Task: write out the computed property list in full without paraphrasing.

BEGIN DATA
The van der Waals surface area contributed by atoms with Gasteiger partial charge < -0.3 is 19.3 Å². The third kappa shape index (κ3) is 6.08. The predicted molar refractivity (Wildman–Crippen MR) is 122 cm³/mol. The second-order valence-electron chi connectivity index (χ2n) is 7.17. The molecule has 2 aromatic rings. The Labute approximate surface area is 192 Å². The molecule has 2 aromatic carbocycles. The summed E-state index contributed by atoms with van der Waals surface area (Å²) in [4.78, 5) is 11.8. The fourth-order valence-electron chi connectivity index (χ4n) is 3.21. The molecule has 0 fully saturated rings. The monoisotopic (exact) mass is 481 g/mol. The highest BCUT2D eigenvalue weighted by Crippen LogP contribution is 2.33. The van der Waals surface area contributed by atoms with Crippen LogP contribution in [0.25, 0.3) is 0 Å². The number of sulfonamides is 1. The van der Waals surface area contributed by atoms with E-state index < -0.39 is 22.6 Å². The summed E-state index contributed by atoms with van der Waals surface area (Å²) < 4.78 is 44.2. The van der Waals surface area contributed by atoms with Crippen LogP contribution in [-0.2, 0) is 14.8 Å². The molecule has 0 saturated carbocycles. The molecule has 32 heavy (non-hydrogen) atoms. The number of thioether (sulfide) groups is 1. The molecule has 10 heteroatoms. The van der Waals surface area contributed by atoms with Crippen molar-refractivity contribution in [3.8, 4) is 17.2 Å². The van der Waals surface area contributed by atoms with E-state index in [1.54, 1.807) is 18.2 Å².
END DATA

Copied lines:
The van der Waals surface area contributed by atoms with Gasteiger partial charge < -0.3 is 19.3 Å². The third kappa shape index (κ3) is 6.08. The predicted molar refractivity (Wildman–Crippen MR) is 122 cm³/mol. The second-order valence-electron chi connectivity index (χ2n) is 7.17. The molecule has 2 aromatic rings. The Labute approximate surface area is 192 Å². The molecule has 2 aromatic carbocycles. The summed E-state index contributed by atoms with van der Waals surface area (Å²) in [4.78, 5) is 11.8. The fourth-order valence-electron chi connectivity index (χ4n) is 3.21. The molecule has 0 fully saturated rings. The monoisotopic (exact) mass is 481 g/mol. The highest BCUT2D eigenvalue weighted by Crippen LogP contribution is 2.33. The van der Waals surface area contributed by atoms with Crippen LogP contribution in [0.25, 0.3) is 0 Å². The number of sulfonamides is 1. The van der Waals surface area contributed by atoms with E-state index < -0.39 is 22.6 Å². The summed E-state index contributed by atoms with van der Waals surface area (Å²) < 4.78 is 44.2. The van der Waals surface area contributed by atoms with Crippen LogP contribution in [-0.2, 0) is 14.8 Å². The molecule has 0 saturated carbocycles. The molecule has 32 heavy (non-hydrogen) atoms. The number of thioether (sulfide) groups is 1. The molecule has 10 heteroatoms. The van der Waals surface area contributed by atoms with Crippen molar-refractivity contribution in [3.8, 4) is 17.2 Å². The van der Waals surface area contributed by atoms with E-state index in [1.54, 1.807) is 18.2 Å².